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July 20, 2016

Manufacturing alternatives rise for 3000 sites

Modules-in-softwareHP 3000 sites are migrating away from their ERP and MRP applications. One of the largest MANMAN users in the world on MPE/iX has started its transition to SAP. That's a long journey for a company with almost a dozen manufacturing sites. But SAP and other software has the potential to give companies customization, features and flexibility beyond MANMAN. It's not to say that MANMAN can't do the job, but the effort to change it requires expertise at many steps.

One of the experts in MANMAN — arguably the leading advisors — say that software designed in the modern era improves ERP for longtime MANMAN users. For example, says Terry Floyd at the Support Group, the software at Nissan Calsonic's US plant made the leap from MANMAN to IFS, a project that Floyd's group engineered and completed this spring.

"IFS is much more suited to what Nissan Calsonic is doing than MANMAN ever was," Floyd said. "They had more modifications [to MANMAN] than anybody." The number of the mods slows the march of change. It also shows how far the business processes of users have drifted beyond the stock architecture of MANMAN. A product like IFS was built to accommodate pinpoint processes, in part because IFS was built at the dawn of the object-oriented era.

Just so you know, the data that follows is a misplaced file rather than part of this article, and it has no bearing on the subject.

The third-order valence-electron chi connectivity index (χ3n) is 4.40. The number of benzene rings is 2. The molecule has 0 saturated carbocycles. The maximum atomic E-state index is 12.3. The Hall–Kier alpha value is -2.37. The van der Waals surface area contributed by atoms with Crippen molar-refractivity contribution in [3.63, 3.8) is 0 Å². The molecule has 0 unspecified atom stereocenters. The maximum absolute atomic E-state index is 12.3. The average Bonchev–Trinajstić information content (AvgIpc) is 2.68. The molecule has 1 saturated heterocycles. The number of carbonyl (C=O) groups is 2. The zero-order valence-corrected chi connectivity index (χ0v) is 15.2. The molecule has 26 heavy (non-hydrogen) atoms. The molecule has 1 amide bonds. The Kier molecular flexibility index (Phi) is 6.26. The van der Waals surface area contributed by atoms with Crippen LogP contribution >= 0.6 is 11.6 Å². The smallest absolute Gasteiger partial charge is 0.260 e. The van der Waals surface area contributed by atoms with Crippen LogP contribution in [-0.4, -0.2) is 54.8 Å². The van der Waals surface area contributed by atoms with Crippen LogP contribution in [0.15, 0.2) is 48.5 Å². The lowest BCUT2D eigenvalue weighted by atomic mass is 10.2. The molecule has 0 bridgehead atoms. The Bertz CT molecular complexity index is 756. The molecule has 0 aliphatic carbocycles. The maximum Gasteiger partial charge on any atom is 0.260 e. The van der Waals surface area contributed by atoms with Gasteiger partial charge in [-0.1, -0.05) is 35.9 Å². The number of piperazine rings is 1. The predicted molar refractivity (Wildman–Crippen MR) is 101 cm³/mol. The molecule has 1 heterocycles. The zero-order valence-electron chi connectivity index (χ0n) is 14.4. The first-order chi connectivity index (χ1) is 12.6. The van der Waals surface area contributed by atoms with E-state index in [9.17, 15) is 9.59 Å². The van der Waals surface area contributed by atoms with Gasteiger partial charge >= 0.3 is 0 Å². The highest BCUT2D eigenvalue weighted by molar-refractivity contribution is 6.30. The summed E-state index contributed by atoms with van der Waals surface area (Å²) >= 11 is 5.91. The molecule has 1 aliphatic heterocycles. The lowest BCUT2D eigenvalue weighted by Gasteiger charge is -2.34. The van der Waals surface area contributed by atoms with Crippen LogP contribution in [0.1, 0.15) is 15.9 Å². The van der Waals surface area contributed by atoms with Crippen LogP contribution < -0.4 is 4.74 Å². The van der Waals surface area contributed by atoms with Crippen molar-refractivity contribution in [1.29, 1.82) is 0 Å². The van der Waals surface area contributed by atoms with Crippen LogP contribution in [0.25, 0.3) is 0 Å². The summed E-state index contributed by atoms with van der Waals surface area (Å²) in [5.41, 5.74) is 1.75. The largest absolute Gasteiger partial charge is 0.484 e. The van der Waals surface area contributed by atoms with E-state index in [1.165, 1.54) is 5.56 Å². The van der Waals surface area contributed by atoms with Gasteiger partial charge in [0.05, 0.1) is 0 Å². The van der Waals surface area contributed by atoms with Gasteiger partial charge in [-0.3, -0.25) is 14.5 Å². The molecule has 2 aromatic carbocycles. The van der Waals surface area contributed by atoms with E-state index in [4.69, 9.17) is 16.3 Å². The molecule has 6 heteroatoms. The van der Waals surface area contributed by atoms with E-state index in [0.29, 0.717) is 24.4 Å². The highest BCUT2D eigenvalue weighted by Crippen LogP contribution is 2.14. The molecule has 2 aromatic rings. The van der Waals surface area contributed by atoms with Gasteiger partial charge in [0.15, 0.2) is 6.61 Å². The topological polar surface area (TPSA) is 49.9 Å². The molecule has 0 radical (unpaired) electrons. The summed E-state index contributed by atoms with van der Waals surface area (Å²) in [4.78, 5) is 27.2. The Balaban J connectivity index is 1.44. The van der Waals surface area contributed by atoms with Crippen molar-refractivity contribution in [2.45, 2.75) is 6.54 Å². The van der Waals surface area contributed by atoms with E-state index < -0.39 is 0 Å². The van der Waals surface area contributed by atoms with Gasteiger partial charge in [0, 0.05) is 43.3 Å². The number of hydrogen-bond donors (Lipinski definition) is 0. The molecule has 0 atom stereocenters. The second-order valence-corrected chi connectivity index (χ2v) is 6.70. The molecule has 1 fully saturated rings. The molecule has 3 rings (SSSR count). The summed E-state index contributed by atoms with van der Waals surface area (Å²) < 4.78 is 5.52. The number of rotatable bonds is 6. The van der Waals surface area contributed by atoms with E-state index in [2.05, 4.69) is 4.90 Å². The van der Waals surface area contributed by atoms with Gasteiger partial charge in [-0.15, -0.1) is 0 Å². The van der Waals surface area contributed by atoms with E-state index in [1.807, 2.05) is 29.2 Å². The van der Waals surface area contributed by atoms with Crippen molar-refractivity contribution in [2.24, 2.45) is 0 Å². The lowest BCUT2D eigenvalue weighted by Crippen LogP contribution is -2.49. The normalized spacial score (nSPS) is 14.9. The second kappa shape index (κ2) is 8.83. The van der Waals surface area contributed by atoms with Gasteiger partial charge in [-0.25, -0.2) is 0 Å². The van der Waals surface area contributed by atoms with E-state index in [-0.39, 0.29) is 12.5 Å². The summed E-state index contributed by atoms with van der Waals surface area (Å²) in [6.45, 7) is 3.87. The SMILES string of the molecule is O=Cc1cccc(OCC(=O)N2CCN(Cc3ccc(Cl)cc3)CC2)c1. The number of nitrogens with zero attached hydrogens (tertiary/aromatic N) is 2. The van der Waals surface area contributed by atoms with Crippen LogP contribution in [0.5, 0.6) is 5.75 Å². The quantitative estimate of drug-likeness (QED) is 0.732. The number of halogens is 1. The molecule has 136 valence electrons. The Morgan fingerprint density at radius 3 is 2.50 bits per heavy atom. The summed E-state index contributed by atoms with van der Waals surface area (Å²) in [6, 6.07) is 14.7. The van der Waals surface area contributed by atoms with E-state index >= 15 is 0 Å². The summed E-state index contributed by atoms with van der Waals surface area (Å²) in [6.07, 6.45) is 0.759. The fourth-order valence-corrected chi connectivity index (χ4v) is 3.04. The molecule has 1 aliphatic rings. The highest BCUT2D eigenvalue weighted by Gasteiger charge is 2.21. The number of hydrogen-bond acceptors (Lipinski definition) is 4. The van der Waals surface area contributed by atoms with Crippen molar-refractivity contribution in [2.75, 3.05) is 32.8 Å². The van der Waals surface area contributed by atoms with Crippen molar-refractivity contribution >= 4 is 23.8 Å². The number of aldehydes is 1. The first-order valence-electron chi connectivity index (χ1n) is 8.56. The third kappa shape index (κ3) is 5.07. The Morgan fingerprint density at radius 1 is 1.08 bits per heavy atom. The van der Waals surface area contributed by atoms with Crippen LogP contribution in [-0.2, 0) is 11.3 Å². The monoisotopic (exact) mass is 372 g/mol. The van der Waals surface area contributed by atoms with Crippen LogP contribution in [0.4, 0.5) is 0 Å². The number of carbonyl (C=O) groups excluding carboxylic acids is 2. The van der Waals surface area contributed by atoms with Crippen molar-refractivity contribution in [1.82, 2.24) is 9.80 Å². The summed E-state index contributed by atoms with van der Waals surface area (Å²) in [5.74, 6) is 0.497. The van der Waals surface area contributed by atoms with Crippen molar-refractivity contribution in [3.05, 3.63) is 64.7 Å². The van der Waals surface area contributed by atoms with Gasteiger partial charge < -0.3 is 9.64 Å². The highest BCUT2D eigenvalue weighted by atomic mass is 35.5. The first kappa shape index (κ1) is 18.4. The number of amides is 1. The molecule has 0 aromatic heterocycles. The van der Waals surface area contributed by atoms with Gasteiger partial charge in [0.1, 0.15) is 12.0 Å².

IFS has its basis in the late '80s, early '90s, he explained, and pieces of that ERP solution "have some of the earliest object-oriented programming stuff ever written. So IFS has a heck of a head start on other products. They're rewritten things a few times and changed interfaces like everybody has to, in order to stay modern."

"Kenandy seems simpler than IFS," he added, "on purpose." This other alternative to MANMAN is now in the works at the Support Group, which is implementing Kenandy at Disston Tools.

"Sandy Kurtzig [who founded the MANMAN line] really wanted to simplify it this time," Floyd said, referring to her Kenandy team's architecture. "She always said that about MANMAN, and it was truly simpler compared to IBM at the time." That's the early 1980s Floyd's talking about, when MANMAN was helping the 3000 rise up beyond 10,000 systems installed worldwide. It seems like a small number here in 2016, but those were simpler, smaller times. People ran manufacturing on batch processing. MANMAN "was the early conversational data entry system. But things are more automated now than ever."

"Kenandy is all one thing, and that's the biggest surprise," he said. "It's not a bunch of modules. It does everything you need, from general ledger to fixed assets to payables. It's not like you buy an extra module to manage your fixed assets. It's free, included in Kenandy. This makes Kenandy really different from everything [used for ERP]. Everything else has modules." Modules have to talk to one another, he explained, so having one application instead of modules makes Kenandy superior, even to more modern solutions like IFS. "But only because it's 20 to 30 years newer."

10:31 AM in Migration | Permalink

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